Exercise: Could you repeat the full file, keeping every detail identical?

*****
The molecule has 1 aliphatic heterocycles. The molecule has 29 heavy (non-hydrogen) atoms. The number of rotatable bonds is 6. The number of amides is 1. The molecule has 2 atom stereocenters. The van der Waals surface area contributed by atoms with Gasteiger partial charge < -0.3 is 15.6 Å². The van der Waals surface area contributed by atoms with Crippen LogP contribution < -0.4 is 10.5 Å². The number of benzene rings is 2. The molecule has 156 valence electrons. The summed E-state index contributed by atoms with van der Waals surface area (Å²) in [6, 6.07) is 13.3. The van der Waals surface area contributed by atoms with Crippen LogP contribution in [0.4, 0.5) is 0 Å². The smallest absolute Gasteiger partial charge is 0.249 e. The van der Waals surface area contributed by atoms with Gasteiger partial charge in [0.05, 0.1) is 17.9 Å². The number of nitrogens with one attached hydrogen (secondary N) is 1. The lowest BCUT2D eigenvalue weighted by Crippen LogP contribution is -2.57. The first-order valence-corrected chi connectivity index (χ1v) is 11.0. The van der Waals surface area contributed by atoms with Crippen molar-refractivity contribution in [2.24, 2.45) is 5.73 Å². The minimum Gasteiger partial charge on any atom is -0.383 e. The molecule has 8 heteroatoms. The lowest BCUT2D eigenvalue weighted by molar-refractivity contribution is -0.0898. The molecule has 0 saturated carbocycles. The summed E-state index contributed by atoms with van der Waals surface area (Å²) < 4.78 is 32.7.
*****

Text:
The molecule has 1 aliphatic heterocycles. The molecule has 29 heavy (non-hydrogen) atoms. The number of rotatable bonds is 6. The number of amides is 1. The molecule has 2 atom stereocenters. The van der Waals surface area contributed by atoms with Gasteiger partial charge < -0.3 is 15.6 Å². The van der Waals surface area contributed by atoms with Crippen LogP contribution < -0.4 is 10.5 Å². The number of benzene rings is 2. The molecule has 156 valence electrons. The summed E-state index contributed by atoms with van der Waals surface area (Å²) in [6, 6.07) is 13.3. The van der Waals surface area contributed by atoms with Crippen LogP contribution in [0.4, 0.5) is 0 Å². The smallest absolute Gasteiger partial charge is 0.249 e. The van der Waals surface area contributed by atoms with Gasteiger partial charge in [0.05, 0.1) is 17.9 Å². The number of nitrogens with one attached hydrogen (secondary N) is 1. The lowest BCUT2D eigenvalue weighted by Crippen LogP contribution is -2.57. The first-order valence-corrected chi connectivity index (χ1v) is 11.0. The van der Waals surface area contributed by atoms with Crippen molar-refractivity contribution in [2.24, 2.45) is 5.73 Å². The minimum Gasteiger partial charge on any atom is -0.383 e. The molecule has 8 heteroatoms. The lowest BCUT2D eigenvalue weighted by molar-refractivity contribution is -0.0898. The molecule has 0 saturated carbocycles. The summed E-state index contributed by atoms with van der Waals surface area (Å²) < 4.78 is 32.7.